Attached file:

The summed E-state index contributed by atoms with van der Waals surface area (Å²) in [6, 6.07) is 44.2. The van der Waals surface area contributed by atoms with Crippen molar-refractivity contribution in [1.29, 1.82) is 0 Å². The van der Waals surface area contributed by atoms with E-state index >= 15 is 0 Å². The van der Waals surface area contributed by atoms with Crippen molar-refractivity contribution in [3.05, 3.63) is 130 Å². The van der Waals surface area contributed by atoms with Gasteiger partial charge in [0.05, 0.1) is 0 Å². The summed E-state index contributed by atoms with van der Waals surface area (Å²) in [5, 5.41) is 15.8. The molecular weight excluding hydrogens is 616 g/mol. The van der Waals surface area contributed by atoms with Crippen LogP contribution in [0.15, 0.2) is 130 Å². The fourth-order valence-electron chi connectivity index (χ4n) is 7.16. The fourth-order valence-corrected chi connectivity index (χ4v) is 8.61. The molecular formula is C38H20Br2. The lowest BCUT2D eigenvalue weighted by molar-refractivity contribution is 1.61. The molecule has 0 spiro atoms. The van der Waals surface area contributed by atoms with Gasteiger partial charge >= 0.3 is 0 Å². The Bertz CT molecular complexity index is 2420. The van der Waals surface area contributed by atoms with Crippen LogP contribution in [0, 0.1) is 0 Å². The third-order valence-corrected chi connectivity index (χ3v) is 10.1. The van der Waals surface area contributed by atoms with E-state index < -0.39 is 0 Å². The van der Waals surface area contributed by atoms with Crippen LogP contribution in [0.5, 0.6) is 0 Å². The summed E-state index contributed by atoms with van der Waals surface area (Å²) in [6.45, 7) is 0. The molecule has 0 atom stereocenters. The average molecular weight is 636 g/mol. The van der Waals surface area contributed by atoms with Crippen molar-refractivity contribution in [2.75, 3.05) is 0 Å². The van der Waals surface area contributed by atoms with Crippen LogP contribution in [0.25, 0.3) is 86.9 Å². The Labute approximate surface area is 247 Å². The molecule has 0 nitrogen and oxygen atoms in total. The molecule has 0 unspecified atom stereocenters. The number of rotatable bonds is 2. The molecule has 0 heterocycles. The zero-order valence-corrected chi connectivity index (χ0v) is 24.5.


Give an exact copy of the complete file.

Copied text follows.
The summed E-state index contributed by atoms with van der Waals surface area (Å²) in [6, 6.07) is 44.2. The van der Waals surface area contributed by atoms with Crippen molar-refractivity contribution in [1.29, 1.82) is 0 Å². The van der Waals surface area contributed by atoms with E-state index >= 15 is 0 Å². The van der Waals surface area contributed by atoms with Crippen molar-refractivity contribution in [3.05, 3.63) is 130 Å². The van der Waals surface area contributed by atoms with Gasteiger partial charge in [0.05, 0.1) is 0 Å². The summed E-state index contributed by atoms with van der Waals surface area (Å²) in [5, 5.41) is 15.8. The molecular weight excluding hydrogens is 616 g/mol. The van der Waals surface area contributed by atoms with Crippen LogP contribution in [0.15, 0.2) is 130 Å². The fourth-order valence-electron chi connectivity index (χ4n) is 7.16. The fourth-order valence-corrected chi connectivity index (χ4v) is 8.61. The molecular formula is C38H20Br2. The lowest BCUT2D eigenvalue weighted by molar-refractivity contribution is 1.61. The molecule has 0 spiro atoms. The van der Waals surface area contributed by atoms with Gasteiger partial charge >= 0.3 is 0 Å². The Bertz CT molecular complexity index is 2420. The van der Waals surface area contributed by atoms with Crippen LogP contribution in [0, 0.1) is 0 Å². The third-order valence-corrected chi connectivity index (χ3v) is 10.1. The van der Waals surface area contributed by atoms with E-state index < -0.39 is 0 Å². The van der Waals surface area contributed by atoms with Crippen LogP contribution in [0.5, 0.6) is 0 Å². The summed E-state index contributed by atoms with van der Waals surface area (Å²) in [6.45, 7) is 0. The molecule has 0 atom stereocenters. The average molecular weight is 636 g/mol. The van der Waals surface area contributed by atoms with Crippen molar-refractivity contribution in [2.75, 3.05) is 0 Å². The van der Waals surface area contributed by atoms with Crippen LogP contribution in [0.25, 0.3) is 86.9 Å². The Labute approximate surface area is 247 Å². The molecule has 0 nitrogen and oxygen atoms in total. The molecule has 0 unspecified atom stereocenters. The number of rotatable bonds is 2. The molecule has 0 heterocycles. The zero-order valence-corrected chi connectivity index (χ0v) is 24.5.